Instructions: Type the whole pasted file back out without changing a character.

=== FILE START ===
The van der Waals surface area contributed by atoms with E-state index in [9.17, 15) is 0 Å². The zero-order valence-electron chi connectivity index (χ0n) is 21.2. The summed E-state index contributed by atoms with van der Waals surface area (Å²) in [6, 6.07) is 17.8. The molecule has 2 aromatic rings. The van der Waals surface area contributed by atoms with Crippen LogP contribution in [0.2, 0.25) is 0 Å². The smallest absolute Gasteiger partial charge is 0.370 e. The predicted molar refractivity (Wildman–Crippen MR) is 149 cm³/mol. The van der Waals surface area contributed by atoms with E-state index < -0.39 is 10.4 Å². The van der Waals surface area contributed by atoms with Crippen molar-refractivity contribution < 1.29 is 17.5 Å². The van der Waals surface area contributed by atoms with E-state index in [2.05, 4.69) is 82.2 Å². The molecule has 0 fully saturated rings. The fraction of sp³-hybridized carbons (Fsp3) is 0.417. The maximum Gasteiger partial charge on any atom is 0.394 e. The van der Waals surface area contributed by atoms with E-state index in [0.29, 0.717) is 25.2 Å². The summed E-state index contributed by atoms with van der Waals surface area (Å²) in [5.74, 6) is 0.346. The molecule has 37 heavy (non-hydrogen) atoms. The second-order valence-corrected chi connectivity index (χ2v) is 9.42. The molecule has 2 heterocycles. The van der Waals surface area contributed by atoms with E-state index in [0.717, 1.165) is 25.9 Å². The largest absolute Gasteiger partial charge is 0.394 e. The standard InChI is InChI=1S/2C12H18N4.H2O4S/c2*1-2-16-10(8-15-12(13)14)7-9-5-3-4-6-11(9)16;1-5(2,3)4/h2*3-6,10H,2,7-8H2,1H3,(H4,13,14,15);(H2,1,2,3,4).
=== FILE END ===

The van der Waals surface area contributed by atoms with E-state index in [9.17, 15) is 0 Å². The zero-order valence-electron chi connectivity index (χ0n) is 21.2. The summed E-state index contributed by atoms with van der Waals surface area (Å²) in [6, 6.07) is 17.8. The molecule has 2 aromatic rings. The van der Waals surface area contributed by atoms with Crippen LogP contribution in [0.2, 0.25) is 0 Å². The smallest absolute Gasteiger partial charge is 0.370 e. The predicted molar refractivity (Wildman–Crippen MR) is 149 cm³/mol. The van der Waals surface area contributed by atoms with E-state index < -0.39 is 10.4 Å². The van der Waals surface area contributed by atoms with Crippen molar-refractivity contribution < 1.29 is 17.5 Å². The van der Waals surface area contributed by atoms with E-state index in [2.05, 4.69) is 82.2 Å². The molecule has 0 fully saturated rings. The fraction of sp³-hybridized carbons (Fsp3) is 0.417. The maximum Gasteiger partial charge on any atom is 0.394 e. The van der Waals surface area contributed by atoms with E-state index in [0.29, 0.717) is 25.2 Å². The summed E-state index contributed by atoms with van der Waals surface area (Å²) in [5.74, 6) is 0.346. The molecule has 37 heavy (non-hydrogen) atoms. The second-order valence-corrected chi connectivity index (χ2v) is 9.42. The molecule has 2 heterocycles. The van der Waals surface area contributed by atoms with E-state index in [0.717, 1.165) is 25.9 Å². The largest absolute Gasteiger partial charge is 0.394 e. The standard InChI is InChI=1S/2C12H18N4.H2O4S/c2*1-2-16-10(8-15-12(13)14)7-9-5-3-4-6-11(9)16;1-5(2,3)4/h2*3-6,10H,2,7-8H2,1H3,(H4,13,14,15);(H2,1,2,3,4).